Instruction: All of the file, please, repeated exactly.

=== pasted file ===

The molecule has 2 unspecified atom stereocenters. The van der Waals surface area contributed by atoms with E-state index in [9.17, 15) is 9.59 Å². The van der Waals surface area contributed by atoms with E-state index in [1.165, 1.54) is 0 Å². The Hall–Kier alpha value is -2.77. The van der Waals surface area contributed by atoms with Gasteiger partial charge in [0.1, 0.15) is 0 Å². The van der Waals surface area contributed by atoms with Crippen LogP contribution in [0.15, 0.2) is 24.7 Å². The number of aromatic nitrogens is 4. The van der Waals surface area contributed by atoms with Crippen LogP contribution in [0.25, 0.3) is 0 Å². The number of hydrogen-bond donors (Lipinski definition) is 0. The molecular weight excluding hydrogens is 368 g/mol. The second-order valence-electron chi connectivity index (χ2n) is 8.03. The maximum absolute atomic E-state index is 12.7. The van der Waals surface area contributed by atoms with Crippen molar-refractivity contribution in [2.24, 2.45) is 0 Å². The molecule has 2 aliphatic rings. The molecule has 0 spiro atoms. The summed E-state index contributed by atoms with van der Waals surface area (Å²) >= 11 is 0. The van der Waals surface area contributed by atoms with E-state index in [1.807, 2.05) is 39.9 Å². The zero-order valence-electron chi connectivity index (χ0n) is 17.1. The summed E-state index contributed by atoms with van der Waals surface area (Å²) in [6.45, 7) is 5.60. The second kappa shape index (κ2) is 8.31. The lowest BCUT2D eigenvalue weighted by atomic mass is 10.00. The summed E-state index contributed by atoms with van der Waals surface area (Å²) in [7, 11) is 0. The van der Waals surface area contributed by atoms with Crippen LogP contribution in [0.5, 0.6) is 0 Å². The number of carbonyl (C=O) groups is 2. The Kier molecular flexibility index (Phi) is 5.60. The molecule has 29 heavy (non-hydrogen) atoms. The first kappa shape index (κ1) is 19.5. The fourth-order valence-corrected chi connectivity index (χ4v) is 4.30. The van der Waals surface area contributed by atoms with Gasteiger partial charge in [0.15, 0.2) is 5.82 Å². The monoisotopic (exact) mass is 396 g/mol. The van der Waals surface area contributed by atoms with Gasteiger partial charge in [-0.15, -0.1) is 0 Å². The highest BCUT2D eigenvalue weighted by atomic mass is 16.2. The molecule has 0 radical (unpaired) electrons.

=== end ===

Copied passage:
The molecule has 2 unspecified atom stereocenters. The van der Waals surface area contributed by atoms with E-state index in [9.17, 15) is 9.59 Å². The van der Waals surface area contributed by atoms with E-state index in [1.165, 1.54) is 0 Å². The Hall–Kier alpha value is -2.77. The van der Waals surface area contributed by atoms with Gasteiger partial charge in [0.1, 0.15) is 0 Å². The van der Waals surface area contributed by atoms with Crippen LogP contribution in [0.15, 0.2) is 24.7 Å². The number of aromatic nitrogens is 4. The van der Waals surface area contributed by atoms with Crippen LogP contribution in [0.25, 0.3) is 0 Å². The number of hydrogen-bond donors (Lipinski definition) is 0. The molecular weight excluding hydrogens is 368 g/mol. The second-order valence-electron chi connectivity index (χ2n) is 8.03. The maximum absolute atomic E-state index is 12.7. The van der Waals surface area contributed by atoms with Crippen molar-refractivity contribution in [2.24, 2.45) is 0 Å². The molecule has 2 aliphatic rings. The molecule has 0 spiro atoms. The summed E-state index contributed by atoms with van der Waals surface area (Å²) >= 11 is 0. The van der Waals surface area contributed by atoms with E-state index in [1.807, 2.05) is 39.9 Å². The zero-order valence-electron chi connectivity index (χ0n) is 17.1. The summed E-state index contributed by atoms with van der Waals surface area (Å²) in [6.45, 7) is 5.60. The second kappa shape index (κ2) is 8.31. The lowest BCUT2D eigenvalue weighted by atomic mass is 10.00. The summed E-state index contributed by atoms with van der Waals surface area (Å²) in [7, 11) is 0. The van der Waals surface area contributed by atoms with Crippen LogP contribution in [0.5, 0.6) is 0 Å². The number of carbonyl (C=O) groups is 2. The Kier molecular flexibility index (Phi) is 5.60. The molecule has 29 heavy (non-hydrogen) atoms. The first kappa shape index (κ1) is 19.5. The fourth-order valence-corrected chi connectivity index (χ4v) is 4.30. The van der Waals surface area contributed by atoms with Gasteiger partial charge in [0.15, 0.2) is 5.82 Å². The monoisotopic (exact) mass is 396 g/mol. The van der Waals surface area contributed by atoms with Gasteiger partial charge in [-0.15, -0.1) is 0 Å². The highest BCUT2D eigenvalue weighted by atomic mass is 16.2. The molecule has 0 radical (unpaired) electrons.